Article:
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TMEM97 increases in synapses and is a potential synaptic Aβ binding partner in human Alzheimer's disease

By Marti Colom-Cadena, Jane Tulloch, Rosemary J. Jackson, James H Catterson, Jamie Rose, Caitlin Davies, Monique Hooley, Alejandro Anton-Fernandez, Sophie Dunnett, Robert Tempelaar, Makis Tzioras, Nicholas J Izzo, Susan M Catalano, Colin Smith, Tara Spires-Jones

Posted 01 Feb 2021
bioRxiv DOI: 10.1101/2021.02.01.428238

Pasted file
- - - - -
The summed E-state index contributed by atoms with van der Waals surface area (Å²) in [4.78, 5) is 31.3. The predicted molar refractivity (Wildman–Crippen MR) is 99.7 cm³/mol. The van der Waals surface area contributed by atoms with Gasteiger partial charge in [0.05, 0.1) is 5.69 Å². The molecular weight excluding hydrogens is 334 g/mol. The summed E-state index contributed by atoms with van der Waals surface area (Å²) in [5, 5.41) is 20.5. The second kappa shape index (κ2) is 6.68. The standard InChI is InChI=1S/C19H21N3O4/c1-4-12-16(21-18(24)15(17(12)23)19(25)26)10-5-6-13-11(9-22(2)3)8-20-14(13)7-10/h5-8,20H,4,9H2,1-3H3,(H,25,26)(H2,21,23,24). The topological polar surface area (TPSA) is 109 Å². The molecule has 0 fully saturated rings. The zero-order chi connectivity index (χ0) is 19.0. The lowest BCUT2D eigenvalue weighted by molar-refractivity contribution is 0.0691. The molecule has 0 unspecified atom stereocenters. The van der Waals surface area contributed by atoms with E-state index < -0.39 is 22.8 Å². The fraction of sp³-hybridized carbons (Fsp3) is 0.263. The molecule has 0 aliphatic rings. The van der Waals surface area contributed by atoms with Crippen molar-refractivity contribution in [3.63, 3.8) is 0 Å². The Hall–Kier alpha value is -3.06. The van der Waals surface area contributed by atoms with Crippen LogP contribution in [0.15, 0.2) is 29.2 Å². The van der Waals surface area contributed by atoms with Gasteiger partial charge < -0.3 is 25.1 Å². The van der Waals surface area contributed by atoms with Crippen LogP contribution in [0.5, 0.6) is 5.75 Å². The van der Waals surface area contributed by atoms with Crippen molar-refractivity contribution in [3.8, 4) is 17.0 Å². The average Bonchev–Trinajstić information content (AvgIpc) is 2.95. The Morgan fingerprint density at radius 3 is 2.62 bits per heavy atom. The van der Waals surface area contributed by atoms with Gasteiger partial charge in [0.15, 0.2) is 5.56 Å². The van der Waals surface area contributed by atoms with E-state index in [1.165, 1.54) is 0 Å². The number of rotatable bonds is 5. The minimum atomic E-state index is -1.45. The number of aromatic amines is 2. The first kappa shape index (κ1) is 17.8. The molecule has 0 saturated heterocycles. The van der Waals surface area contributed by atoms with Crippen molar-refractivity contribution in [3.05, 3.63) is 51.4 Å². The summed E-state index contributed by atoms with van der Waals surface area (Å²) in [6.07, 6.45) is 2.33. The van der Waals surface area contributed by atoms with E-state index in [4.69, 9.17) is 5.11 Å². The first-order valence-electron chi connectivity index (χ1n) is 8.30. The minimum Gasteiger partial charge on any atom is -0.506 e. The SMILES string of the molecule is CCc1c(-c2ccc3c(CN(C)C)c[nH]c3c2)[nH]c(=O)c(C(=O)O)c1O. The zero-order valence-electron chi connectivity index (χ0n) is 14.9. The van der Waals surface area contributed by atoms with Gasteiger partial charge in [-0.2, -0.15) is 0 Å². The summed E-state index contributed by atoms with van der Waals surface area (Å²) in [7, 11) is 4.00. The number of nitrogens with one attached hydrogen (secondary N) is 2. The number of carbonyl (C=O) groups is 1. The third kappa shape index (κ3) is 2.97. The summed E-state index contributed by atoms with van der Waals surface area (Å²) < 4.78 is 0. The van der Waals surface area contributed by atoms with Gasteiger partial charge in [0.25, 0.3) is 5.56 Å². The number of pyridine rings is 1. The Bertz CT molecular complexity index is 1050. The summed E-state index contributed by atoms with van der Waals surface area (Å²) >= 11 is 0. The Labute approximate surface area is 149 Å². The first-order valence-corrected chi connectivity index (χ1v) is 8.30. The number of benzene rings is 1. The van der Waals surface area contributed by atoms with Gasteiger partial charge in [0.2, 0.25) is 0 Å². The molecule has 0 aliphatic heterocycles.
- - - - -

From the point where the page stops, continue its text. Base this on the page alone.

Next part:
Synapse loss correlates with cognitive decline in Alzheimer's disease (AD), and soluble amyloid beta (A{beta}) is implicated in synaptic dysfunction and loss. An important knowledge gap is the lack of understanding of how synaptic accumulation of A{beta} leads to synapse degeneration. In particular, there has been difficulty in determining whether there is a synaptic receptor that binds A{beta} and mediates toxicity. While many candidate synaptic binding partners have been observed in model systems, their relevance to human AD brain remains unknown. This is in part due to methodological limitations preventing visualization of A{beta} binding at individual synapses. To overcome this limitation, we combined two high resolution microscopy techniques: array tomography and Forster resonance energy transfer (FRET) to image over 1 million individual synaptic terminals in temporal cortex from AD (n=9) and age matched control cases (n=6). Within postsynaptic densities, A{beta} generates a FRET signal with transmembrane protein 97 (TMEM97), recently discovered to be the Sigma-2 receptor, cellular prion protein, and postsynaptic density 95 (PSD95). TMEM97 is also present in a higher proportion of postsynapses in AD brain compared to control. Further, we inhibited A{beta}-TMEM97 interaction in the APP/PS1+Tau mouse model of AD by treating with the Sigma-2 receptor complex allosteric antagonist CT1812 (n=20) or vehicle (n=20). CT1812 drug concentration correlated negatively with synaptic FRET signal between TMEM97 and A{beta}. These data support a role for TMEM97 in the synaptic binding of A{beta} in human Alzheimer's disease brain where it may mediate synaptotoxicity.

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